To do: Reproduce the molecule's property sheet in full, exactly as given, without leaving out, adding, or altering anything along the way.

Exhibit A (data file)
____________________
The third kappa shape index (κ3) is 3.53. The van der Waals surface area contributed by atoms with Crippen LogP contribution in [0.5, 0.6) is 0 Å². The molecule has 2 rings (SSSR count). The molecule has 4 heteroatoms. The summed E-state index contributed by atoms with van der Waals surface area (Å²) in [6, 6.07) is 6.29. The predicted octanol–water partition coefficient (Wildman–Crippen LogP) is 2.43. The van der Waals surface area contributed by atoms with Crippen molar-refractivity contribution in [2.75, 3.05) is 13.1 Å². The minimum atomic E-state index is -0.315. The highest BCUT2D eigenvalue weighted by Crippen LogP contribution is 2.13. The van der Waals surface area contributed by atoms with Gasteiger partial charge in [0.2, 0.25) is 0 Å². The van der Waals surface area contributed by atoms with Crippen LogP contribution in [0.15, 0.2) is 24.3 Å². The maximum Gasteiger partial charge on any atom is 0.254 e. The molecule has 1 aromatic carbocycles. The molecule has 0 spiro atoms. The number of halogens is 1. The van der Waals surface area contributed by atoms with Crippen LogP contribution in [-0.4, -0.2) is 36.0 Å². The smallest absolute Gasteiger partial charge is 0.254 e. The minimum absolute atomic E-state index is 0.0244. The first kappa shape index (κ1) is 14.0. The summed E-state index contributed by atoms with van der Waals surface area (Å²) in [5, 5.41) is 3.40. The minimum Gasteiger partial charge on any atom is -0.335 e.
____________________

The third kappa shape index (κ3) is 3.53. The van der Waals surface area contributed by atoms with Crippen LogP contribution in [0.5, 0.6) is 0 Å². The molecule has 2 rings (SSSR count). The molecule has 4 heteroatoms. The summed E-state index contributed by atoms with van der Waals surface area (Å²) in [6, 6.07) is 6.29. The predicted octanol–water partition coefficient (Wildman–Crippen LogP) is 2.43. The van der Waals surface area contributed by atoms with Crippen molar-refractivity contribution in [2.75, 3.05) is 13.1 Å². The minimum atomic E-state index is -0.315. The highest BCUT2D eigenvalue weighted by Crippen LogP contribution is 2.13. The van der Waals surface area contributed by atoms with Gasteiger partial charge in [0.2, 0.25) is 0 Å². The van der Waals surface area contributed by atoms with Crippen LogP contribution in [0.15, 0.2) is 24.3 Å². The maximum Gasteiger partial charge on any atom is 0.254 e. The molecule has 1 aromatic carbocycles. The molecule has 0 spiro atoms. The number of halogens is 1. The van der Waals surface area contributed by atoms with Crippen LogP contribution in [-0.4, -0.2) is 36.0 Å². The smallest absolute Gasteiger partial charge is 0.254 e. The minimum absolute atomic E-state index is 0.0244. The first kappa shape index (κ1) is 14.0. The summed E-state index contributed by atoms with van der Waals surface area (Å²) in [5, 5.41) is 3.40. The minimum Gasteiger partial charge on any atom is -0.335 e.